Angus Abranson (angusabranson) wrote,
Angus Abranson

Frankenstein Factory - Overview

Frankenstein Factory

What follows is the first couple of pages of Frankenstein Factory to serve as a taster of the game itself for those who expressed an interest to know more. Playtest copies are about to be sent out to those who have already emailed me. I hope you all like it!





Frankenstein Factory is not a typical role-playing game.  It is not a great, enormous tome of rules with a heavy hardcover and an expensive cover price.  You will not find massive lists of spells, nor will you find a series of profession stereotypes or skills divided into their subtlest minutiae.  There are no supplements, yet, no sourcebooks, and it is profoundly unlikely that any adventures or campaigns will be published for it.

Simplicity is the name of the game.

Frankenstein Factory is a horror role-playing game unlike any you have seen before.  It might well contain the usual dead bodies, corpses, and demonical villainy, but in this case you are the corpses or at least an amalgam thereof…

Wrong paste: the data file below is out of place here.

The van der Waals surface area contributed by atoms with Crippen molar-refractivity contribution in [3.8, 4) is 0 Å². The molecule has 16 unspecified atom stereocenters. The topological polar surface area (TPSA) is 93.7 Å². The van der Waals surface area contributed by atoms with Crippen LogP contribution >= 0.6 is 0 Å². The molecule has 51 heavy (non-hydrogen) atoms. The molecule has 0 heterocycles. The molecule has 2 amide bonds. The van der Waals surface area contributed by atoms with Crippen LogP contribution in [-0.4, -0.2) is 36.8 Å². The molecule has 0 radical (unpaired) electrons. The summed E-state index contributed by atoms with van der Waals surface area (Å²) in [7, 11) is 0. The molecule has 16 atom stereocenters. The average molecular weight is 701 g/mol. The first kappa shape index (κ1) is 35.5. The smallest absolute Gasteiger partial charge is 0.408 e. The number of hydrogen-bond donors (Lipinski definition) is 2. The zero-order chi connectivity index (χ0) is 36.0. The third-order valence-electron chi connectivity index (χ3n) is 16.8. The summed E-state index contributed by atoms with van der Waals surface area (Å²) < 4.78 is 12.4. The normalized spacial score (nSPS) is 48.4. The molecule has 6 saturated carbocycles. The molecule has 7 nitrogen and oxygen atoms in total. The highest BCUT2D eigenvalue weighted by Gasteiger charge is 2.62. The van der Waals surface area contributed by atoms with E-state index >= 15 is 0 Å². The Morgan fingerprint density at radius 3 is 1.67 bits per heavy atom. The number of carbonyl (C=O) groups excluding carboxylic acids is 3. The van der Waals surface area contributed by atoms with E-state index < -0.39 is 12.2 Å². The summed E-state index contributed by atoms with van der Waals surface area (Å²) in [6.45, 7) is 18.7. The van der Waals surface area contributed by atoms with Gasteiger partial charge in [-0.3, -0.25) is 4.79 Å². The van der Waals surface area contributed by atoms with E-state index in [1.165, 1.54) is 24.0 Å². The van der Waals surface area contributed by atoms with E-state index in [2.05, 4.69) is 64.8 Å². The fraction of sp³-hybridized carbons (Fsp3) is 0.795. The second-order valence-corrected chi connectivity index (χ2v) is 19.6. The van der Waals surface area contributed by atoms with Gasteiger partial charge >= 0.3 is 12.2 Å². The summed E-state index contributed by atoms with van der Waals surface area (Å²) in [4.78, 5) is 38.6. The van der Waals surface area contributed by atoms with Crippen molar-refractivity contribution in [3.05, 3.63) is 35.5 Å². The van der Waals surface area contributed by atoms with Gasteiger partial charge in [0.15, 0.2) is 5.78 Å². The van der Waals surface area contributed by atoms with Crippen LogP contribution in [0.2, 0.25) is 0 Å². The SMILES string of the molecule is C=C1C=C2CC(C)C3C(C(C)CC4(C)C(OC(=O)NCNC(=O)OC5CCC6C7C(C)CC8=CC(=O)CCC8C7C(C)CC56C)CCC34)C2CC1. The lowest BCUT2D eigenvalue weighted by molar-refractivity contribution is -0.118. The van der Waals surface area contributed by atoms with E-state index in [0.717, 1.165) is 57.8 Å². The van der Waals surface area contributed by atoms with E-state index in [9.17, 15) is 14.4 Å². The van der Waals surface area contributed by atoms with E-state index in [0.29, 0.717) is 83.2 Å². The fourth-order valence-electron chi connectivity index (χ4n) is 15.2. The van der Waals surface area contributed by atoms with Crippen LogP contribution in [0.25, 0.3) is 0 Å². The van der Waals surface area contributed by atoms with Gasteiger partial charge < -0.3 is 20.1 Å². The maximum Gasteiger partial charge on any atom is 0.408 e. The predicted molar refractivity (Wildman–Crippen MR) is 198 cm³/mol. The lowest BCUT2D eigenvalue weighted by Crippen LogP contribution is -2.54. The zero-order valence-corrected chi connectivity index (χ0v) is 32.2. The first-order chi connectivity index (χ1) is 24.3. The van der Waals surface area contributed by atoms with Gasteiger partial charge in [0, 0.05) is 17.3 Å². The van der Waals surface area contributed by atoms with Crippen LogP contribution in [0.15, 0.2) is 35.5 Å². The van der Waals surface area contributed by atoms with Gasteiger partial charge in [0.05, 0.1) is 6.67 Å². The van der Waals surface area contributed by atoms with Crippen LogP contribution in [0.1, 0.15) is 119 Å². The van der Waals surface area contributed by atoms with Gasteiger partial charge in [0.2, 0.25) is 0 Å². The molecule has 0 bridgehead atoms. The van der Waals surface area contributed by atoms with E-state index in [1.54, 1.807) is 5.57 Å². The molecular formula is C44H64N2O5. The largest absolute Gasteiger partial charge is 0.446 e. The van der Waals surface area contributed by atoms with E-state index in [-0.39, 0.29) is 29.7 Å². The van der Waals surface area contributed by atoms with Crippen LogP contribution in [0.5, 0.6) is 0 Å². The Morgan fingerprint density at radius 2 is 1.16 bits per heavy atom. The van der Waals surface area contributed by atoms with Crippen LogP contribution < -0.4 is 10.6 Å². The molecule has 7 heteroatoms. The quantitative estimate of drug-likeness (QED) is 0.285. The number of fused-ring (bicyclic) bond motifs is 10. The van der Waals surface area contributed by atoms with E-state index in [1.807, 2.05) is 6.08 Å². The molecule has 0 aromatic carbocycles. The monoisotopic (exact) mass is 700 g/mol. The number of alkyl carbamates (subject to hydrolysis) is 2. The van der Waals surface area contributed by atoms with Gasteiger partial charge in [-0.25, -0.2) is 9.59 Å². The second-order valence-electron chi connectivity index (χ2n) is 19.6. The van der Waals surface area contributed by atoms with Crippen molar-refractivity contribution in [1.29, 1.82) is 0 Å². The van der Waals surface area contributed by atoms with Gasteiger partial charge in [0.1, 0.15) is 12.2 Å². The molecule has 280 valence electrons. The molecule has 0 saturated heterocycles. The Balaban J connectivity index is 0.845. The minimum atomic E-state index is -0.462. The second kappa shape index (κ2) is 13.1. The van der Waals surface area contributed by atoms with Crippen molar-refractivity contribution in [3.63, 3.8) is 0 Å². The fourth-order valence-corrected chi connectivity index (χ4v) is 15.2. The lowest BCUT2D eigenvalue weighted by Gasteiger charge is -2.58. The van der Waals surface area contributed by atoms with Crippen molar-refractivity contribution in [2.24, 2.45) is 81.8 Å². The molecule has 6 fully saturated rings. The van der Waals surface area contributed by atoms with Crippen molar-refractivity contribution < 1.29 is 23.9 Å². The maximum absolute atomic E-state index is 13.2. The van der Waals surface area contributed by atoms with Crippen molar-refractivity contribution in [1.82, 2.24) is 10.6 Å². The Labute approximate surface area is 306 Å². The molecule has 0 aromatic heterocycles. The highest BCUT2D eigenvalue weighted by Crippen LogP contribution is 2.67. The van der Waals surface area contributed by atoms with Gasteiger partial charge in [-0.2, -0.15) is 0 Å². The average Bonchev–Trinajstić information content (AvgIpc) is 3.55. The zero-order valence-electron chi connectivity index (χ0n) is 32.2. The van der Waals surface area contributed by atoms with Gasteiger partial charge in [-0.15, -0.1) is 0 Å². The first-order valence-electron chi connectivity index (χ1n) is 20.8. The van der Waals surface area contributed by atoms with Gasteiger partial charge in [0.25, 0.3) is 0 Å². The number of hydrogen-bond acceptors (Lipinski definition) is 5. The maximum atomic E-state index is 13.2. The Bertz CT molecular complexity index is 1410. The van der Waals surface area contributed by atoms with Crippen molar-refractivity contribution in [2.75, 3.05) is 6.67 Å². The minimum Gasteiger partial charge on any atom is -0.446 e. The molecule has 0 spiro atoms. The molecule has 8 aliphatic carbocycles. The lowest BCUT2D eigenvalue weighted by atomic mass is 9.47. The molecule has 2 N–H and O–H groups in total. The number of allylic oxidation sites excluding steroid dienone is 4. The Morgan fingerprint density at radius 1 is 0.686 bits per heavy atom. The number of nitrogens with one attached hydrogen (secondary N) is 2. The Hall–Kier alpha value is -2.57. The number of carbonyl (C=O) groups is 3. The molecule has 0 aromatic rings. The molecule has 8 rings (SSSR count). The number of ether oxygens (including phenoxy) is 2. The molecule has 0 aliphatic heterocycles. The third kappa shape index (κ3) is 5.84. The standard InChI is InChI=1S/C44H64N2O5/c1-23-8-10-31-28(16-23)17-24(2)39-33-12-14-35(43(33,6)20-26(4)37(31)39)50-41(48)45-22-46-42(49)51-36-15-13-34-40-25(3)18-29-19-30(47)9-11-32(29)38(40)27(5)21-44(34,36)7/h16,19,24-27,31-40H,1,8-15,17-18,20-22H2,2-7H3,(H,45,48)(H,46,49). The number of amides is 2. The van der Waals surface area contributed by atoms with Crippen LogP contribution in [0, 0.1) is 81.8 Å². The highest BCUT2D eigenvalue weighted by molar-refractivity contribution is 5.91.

Frankenstein Factory is not an adaptation of Mary Shelley’s book, or a series of adventures based around the existing storyline.  It is an extrapolation from the legendary tale, drawing just as heavily on B-movies and the author’s own twisted imagination as it does the original text.

As with any game, the idea is to have fun with the ideas presented - albeit disturbing and somewhat disgusting fun - we hope you enjoy playing with the denizens of Frankenstein Factory.  Come inside, they are waiting for you.


The Players

The Doctor, Doctor Victor Von Frankenstein, has constructed a small Factory in the town of Shalleymouth.  Here in his infernal facility, unnatural Creatures, denying nature’s laws, Frankenstein’s children, are produced on an assembly line, endlessly, day-by-day.

Why does he do it?  Nobody knows.  The Doctor appears to have gone completely insane.  He has severed his ties with the world outside and has shut himself up inside his crumbling castle alone with his experiments.  He does not give his “children” much attention, instead he spends his time endlessly experimenting, synthesising chemical solutions, scribbling labyrinthine formulae on blackboards, and tinkering with mysterious devices.  He is manifestly uninterested in the operation of the production line. Instead a hunchbacked servant, Igor, adopted by Frankenstein many years ago, oversees the day-to-day operation of the Factory.